FileMaker Pro 16 icon

FileMaker Pro 16 Review

 

FileMaker Pro 16: $329 or by subscription (upgrade $197)
FileMaker Pro 16 Advanced: $549 or by subscription (upgrade $329)
FileMaker Pro 16 Server: starting at $888 for up to five users per year
FileMaker Go 16 for iOS: free from the iTunes App Store™

Full pricing table

FileMaker, Inc.
5201 Patrick Henry Drive
Santa Clara, CA 95054
Phone: 408-987-7000

www.filemaker.com

System Requirements

It’s barely a year since Apple subsidiary, FileMaker, released version 15 of FileMaker Pro. No longer merely a database, nor even just a RDBMS (Relational Database Management System), FileMaker Pro is sophisticated, robust and highly flexible multi-platform and cross-device software to create other applications.

Here is FileMaker Pro 16 (the Advanced version for Mac was used for this review). While it doesn’t claim to have many major new features, it does take the concept of seamless integration across devices (desktop, mobile, web) still further; it remains the best product of its type, and is strongly recommended.

Developers are those most likely to notice and taken advantage of the changes in FileMaker Pro 16. What’s new this time aids the building of more flexible – and more secure – applications. Version 16 has obviously been released in order to expose to developers – and so ultimately to users – still more of the huge, and growing, functionality of recent releases of the product. This version also makes delving into scripting and the rich substrate of coding which FileMaker supports easier.

On the other hand, now that FileMaker is on an annual release cycle, rather than a biennial one, increased cost (FileMaker costs a minimum of almost $200) will inevitably be an issue for some users.

These changes fall into four areas: usability and presentation; security; scripting; and handling JSON.

Layout and usability

All document windows are now independent of one another; this will be a big advantage for certain styles of working. Every window can be viewed in any available monitor. Every window now has its own menu bar.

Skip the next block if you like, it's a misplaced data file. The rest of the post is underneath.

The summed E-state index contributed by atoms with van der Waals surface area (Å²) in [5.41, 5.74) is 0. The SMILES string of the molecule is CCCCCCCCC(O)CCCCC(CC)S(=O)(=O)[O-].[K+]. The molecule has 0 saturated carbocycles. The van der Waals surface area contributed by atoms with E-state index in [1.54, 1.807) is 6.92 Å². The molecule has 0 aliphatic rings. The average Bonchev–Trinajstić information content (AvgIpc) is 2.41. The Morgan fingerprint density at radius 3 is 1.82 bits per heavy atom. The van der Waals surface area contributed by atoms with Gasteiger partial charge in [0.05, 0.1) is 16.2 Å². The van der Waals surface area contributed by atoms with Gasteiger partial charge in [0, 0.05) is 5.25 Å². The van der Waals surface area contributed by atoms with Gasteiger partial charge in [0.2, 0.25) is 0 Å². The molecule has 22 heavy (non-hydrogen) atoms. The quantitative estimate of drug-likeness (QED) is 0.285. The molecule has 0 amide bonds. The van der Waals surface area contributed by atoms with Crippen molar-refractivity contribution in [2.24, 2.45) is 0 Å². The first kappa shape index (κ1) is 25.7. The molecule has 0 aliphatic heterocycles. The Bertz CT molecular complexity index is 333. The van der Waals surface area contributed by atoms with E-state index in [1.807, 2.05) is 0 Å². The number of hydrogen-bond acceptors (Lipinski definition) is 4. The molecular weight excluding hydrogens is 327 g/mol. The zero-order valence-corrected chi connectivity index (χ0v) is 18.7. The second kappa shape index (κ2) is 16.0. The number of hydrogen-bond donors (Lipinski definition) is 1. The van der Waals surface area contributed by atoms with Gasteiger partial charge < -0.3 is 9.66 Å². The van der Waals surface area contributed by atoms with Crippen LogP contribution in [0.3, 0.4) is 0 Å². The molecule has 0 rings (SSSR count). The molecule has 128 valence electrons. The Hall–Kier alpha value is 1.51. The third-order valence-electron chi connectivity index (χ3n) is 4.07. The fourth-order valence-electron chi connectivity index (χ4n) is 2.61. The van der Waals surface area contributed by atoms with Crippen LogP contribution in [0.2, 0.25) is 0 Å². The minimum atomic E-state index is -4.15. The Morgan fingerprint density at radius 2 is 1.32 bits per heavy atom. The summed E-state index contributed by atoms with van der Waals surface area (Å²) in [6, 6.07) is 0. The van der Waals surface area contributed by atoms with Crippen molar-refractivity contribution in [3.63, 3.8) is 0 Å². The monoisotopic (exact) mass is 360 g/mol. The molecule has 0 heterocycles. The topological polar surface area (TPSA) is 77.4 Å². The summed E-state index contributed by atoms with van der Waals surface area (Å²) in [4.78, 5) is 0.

The “Specify Calculation” dialog box has been enhanced such that you can now display (more) information about a function – by clicking an item in the functions pane. Small but significant is another simple but useful improvement in this version: standard keyboard shortcuts can now be used to copy and paste value lists – even between different FileMaker Pro files.

Security

It’s now possible to authenticate users in a client server environment using (third-party) OAuth identity provider accounts. Also when using FileMaker Server “fmrest” allows access to a database file from a web service using the FileMaker Data API. There are other smaller new features which will help to keep users secure and operate more safely.

Scripting

There are two new script steps: one allows developers to configure a script to run when the iOS device in question enters or leaves a specified geographical region. This is a good example of what best defines FileMaker Pro 16: the internal workings of already established functionality made available to developers. The other is less dramatic but will appeal to those providing turnkey solutions to non-specialist users. It opens the Launch Center for you to open, create, and manage FileMaker applications.

A dozen or so existing script steps have been changed: for instance the zoom level for video and volume for audio can now be controlled in AVPlayer Set. Similar aesthetic changes let you determine the animation when switching to the a layout, and to the related record in FileMaker Go (FileMaker’s dedicated iOS product). The presentation for displaying the signature capture screen can now be controlled. The “New Window” step now allows you create a card – a window that is modal to its parent window. And “Print now” allows the creation of PDFs in web browsers with FileMaker WebDirect, with associated Finder control over PDF options. Several “Insert…” script steps now support a variable as their target.

Where a third-party plug-in has scriptable features, these can now be accessed directly in your own scripts.

There is a similar quantity of new functions – mostly concentrating on one (or more) of three things: enhanced security; aspects of presentation (text, colors); and support for the newly-introduced JSON features.